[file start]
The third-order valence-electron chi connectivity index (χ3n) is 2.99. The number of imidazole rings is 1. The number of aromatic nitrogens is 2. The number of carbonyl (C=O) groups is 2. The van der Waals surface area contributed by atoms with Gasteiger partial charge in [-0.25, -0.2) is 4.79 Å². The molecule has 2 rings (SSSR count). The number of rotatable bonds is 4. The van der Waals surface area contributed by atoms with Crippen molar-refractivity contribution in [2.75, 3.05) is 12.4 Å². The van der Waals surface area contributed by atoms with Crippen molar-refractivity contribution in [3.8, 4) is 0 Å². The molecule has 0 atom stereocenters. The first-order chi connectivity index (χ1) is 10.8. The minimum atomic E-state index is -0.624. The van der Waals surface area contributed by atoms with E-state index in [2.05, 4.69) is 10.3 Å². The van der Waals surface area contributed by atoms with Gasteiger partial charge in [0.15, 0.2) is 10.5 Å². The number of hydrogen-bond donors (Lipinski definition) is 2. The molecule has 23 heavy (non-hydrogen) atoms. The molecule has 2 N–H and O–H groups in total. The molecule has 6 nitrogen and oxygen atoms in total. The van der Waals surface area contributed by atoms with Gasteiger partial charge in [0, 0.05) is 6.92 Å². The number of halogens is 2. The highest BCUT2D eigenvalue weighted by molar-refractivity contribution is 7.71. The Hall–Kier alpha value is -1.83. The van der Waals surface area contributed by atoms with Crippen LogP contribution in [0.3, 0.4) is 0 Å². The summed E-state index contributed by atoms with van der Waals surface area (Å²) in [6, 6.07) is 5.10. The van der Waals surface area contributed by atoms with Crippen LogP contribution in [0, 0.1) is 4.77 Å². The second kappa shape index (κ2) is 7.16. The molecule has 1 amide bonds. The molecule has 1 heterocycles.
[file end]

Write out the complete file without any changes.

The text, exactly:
The third-order valence-electron chi connectivity index (χ3n) is 2.99. The number of imidazole rings is 1. The number of aromatic nitrogens is 2. The number of carbonyl (C=O) groups is 2. The van der Waals surface area contributed by atoms with Gasteiger partial charge in [-0.25, -0.2) is 4.79 Å². The molecule has 2 rings (SSSR count). The number of rotatable bonds is 4. The van der Waals surface area contributed by atoms with Crippen molar-refractivity contribution in [2.75, 3.05) is 12.4 Å². The van der Waals surface area contributed by atoms with Crippen molar-refractivity contribution in [3.8, 4) is 0 Å². The molecule has 0 atom stereocenters. The first-order chi connectivity index (χ1) is 10.8. The minimum atomic E-state index is -0.624. The van der Waals surface area contributed by atoms with E-state index in [2.05, 4.69) is 10.3 Å². The van der Waals surface area contributed by atoms with Gasteiger partial charge in [0.15, 0.2) is 10.5 Å². The number of hydrogen-bond donors (Lipinski definition) is 2. The molecule has 23 heavy (non-hydrogen) atoms. The molecule has 2 N–H and O–H groups in total. The molecule has 6 nitrogen and oxygen atoms in total. The van der Waals surface area contributed by atoms with Gasteiger partial charge in [0, 0.05) is 6.92 Å². The number of halogens is 2. The highest BCUT2D eigenvalue weighted by molar-refractivity contribution is 7.71. The Hall–Kier alpha value is -1.83. The van der Waals surface area contributed by atoms with Crippen LogP contribution in [0.3, 0.4) is 0 Å². The summed E-state index contributed by atoms with van der Waals surface area (Å²) in [6, 6.07) is 5.10. The van der Waals surface area contributed by atoms with Crippen LogP contribution in [0, 0.1) is 4.77 Å². The second kappa shape index (κ2) is 7.16. The molecule has 1 amide bonds. The molecule has 1 heterocycles.